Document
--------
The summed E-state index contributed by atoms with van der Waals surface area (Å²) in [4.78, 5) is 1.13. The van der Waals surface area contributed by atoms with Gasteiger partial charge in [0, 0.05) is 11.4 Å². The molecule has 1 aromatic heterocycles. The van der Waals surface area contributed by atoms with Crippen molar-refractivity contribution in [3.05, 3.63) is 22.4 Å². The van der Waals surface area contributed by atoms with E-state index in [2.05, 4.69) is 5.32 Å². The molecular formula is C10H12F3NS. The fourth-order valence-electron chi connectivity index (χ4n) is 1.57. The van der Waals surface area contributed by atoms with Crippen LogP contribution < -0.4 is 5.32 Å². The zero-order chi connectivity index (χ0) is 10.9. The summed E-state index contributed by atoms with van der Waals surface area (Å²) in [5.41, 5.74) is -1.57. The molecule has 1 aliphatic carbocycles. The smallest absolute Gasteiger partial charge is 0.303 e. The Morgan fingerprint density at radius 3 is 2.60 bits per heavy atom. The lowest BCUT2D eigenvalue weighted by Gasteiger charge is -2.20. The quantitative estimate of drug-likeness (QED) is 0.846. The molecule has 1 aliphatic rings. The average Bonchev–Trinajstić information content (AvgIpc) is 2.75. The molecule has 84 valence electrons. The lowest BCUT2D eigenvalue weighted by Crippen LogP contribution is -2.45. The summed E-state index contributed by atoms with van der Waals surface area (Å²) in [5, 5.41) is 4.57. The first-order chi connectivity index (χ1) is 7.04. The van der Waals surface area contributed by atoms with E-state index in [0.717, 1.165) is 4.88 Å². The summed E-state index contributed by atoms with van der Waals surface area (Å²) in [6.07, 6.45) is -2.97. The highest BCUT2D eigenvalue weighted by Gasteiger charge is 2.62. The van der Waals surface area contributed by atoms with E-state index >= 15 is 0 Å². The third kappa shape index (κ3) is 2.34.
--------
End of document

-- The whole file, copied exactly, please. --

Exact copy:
The summed E-state index contributed by atoms with van der Waals surface area (Å²) in [4.78, 5) is 1.13. The van der Waals surface area contributed by atoms with Gasteiger partial charge in [0, 0.05) is 11.4 Å². The molecule has 1 aromatic heterocycles. The van der Waals surface area contributed by atoms with Crippen molar-refractivity contribution in [3.05, 3.63) is 22.4 Å². The van der Waals surface area contributed by atoms with E-state index in [2.05, 4.69) is 5.32 Å². The molecular formula is C10H12F3NS. The fourth-order valence-electron chi connectivity index (χ4n) is 1.57. The van der Waals surface area contributed by atoms with Crippen LogP contribution < -0.4 is 5.32 Å². The zero-order chi connectivity index (χ0) is 10.9. The summed E-state index contributed by atoms with van der Waals surface area (Å²) in [5.41, 5.74) is -1.57. The molecule has 1 aliphatic carbocycles. The smallest absolute Gasteiger partial charge is 0.303 e. The Morgan fingerprint density at radius 3 is 2.60 bits per heavy atom. The lowest BCUT2D eigenvalue weighted by Gasteiger charge is -2.20. The quantitative estimate of drug-likeness (QED) is 0.846. The molecule has 1 aliphatic rings. The average Bonchev–Trinajstić information content (AvgIpc) is 2.75. The molecule has 84 valence electrons. The lowest BCUT2D eigenvalue weighted by Crippen LogP contribution is -2.45. The summed E-state index contributed by atoms with van der Waals surface area (Å²) in [5, 5.41) is 4.57. The first-order chi connectivity index (χ1) is 7.04. The van der Waals surface area contributed by atoms with E-state index in [0.717, 1.165) is 4.88 Å². The summed E-state index contributed by atoms with van der Waals surface area (Å²) in [6.07, 6.45) is -2.97. The highest BCUT2D eigenvalue weighted by Gasteiger charge is 2.62. The van der Waals surface area contributed by atoms with E-state index >= 15 is 0 Å². The third kappa shape index (κ3) is 2.34.